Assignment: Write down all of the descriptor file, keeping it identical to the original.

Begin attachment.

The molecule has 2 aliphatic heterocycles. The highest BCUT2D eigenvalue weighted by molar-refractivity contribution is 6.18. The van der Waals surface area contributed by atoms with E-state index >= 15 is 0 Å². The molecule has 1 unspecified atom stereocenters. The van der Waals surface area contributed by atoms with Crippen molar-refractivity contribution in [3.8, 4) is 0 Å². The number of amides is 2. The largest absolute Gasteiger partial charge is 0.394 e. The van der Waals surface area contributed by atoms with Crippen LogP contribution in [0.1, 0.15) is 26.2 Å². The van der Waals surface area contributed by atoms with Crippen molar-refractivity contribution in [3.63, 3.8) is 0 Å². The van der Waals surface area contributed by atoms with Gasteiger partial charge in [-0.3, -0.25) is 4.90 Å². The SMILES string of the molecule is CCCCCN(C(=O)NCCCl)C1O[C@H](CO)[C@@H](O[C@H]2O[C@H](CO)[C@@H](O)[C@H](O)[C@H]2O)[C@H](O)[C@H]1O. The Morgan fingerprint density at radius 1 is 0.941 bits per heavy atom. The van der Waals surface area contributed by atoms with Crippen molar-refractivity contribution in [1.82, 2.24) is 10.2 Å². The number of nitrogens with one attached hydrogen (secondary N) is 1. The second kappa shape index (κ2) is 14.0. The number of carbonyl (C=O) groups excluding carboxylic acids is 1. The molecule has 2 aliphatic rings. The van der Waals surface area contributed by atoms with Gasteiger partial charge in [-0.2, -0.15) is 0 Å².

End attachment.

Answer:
The molecule has 2 aliphatic heterocycles. The highest BCUT2D eigenvalue weighted by molar-refractivity contribution is 6.18. The van der Waals surface area contributed by atoms with E-state index >= 15 is 0 Å². The molecule has 1 unspecified atom stereocenters. The van der Waals surface area contributed by atoms with Crippen molar-refractivity contribution in [3.8, 4) is 0 Å². The number of amides is 2. The largest absolute Gasteiger partial charge is 0.394 e. The van der Waals surface area contributed by atoms with Crippen LogP contribution in [0.1, 0.15) is 26.2 Å². The van der Waals surface area contributed by atoms with Crippen molar-refractivity contribution in [3.63, 3.8) is 0 Å². The van der Waals surface area contributed by atoms with Gasteiger partial charge in [-0.3, -0.25) is 4.90 Å². The SMILES string of the molecule is CCCCCN(C(=O)NCCCl)C1O[C@H](CO)[C@@H](O[C@H]2O[C@H](CO)[C@@H](O)[C@H](O)[C@H]2O)[C@H](O)[C@H]1O. The Morgan fingerprint density at radius 1 is 0.941 bits per heavy atom. The van der Waals surface area contributed by atoms with Crippen molar-refractivity contribution in [1.82, 2.24) is 10.2 Å². The number of nitrogens with one attached hydrogen (secondary N) is 1. The second kappa shape index (κ2) is 14.0. The number of carbonyl (C=O) groups excluding carboxylic acids is 1. The molecule has 2 aliphatic rings. The van der Waals surface area contributed by atoms with Gasteiger partial charge in [-0.2, -0.15) is 0 Å².